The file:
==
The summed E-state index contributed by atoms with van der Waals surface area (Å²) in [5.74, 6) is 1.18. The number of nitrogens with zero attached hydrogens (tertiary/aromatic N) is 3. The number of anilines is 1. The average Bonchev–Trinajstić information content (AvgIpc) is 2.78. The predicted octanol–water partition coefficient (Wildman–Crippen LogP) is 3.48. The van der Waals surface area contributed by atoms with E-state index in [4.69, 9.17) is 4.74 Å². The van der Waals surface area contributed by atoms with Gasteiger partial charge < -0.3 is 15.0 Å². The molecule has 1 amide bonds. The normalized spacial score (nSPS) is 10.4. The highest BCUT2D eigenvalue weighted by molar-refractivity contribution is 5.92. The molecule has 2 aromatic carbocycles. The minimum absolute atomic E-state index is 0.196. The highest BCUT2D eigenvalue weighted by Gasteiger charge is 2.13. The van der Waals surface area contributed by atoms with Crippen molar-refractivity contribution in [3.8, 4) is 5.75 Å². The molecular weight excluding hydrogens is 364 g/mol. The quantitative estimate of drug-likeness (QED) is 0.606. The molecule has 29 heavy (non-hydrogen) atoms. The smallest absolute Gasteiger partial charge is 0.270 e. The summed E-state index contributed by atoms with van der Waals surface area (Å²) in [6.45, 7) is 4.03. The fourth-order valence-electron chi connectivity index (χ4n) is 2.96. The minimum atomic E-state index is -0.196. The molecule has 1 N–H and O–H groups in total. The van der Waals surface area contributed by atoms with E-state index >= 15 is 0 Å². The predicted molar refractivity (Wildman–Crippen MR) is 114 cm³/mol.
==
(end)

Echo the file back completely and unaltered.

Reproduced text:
The summed E-state index contributed by atoms with van der Waals surface area (Å²) in [5.74, 6) is 1.18. The number of nitrogens with zero attached hydrogens (tertiary/aromatic N) is 3. The number of anilines is 1. The average Bonchev–Trinajstić information content (AvgIpc) is 2.78. The predicted octanol–water partition coefficient (Wildman–Crippen LogP) is 3.48. The van der Waals surface area contributed by atoms with E-state index in [4.69, 9.17) is 4.74 Å². The van der Waals surface area contributed by atoms with Gasteiger partial charge < -0.3 is 15.0 Å². The molecule has 1 amide bonds. The normalized spacial score (nSPS) is 10.4. The highest BCUT2D eigenvalue weighted by molar-refractivity contribution is 5.92. The molecule has 2 aromatic carbocycles. The minimum absolute atomic E-state index is 0.196. The highest BCUT2D eigenvalue weighted by Gasteiger charge is 2.13. The van der Waals surface area contributed by atoms with Crippen molar-refractivity contribution in [3.8, 4) is 5.75 Å². The molecular weight excluding hydrogens is 364 g/mol. The quantitative estimate of drug-likeness (QED) is 0.606. The molecule has 29 heavy (non-hydrogen) atoms. The smallest absolute Gasteiger partial charge is 0.270 e. The summed E-state index contributed by atoms with van der Waals surface area (Å²) in [6.45, 7) is 4.03. The fourth-order valence-electron chi connectivity index (χ4n) is 2.96. The minimum atomic E-state index is -0.196. The molecule has 1 N–H and O–H groups in total. The van der Waals surface area contributed by atoms with E-state index >= 15 is 0 Å². The predicted molar refractivity (Wildman–Crippen MR) is 114 cm³/mol.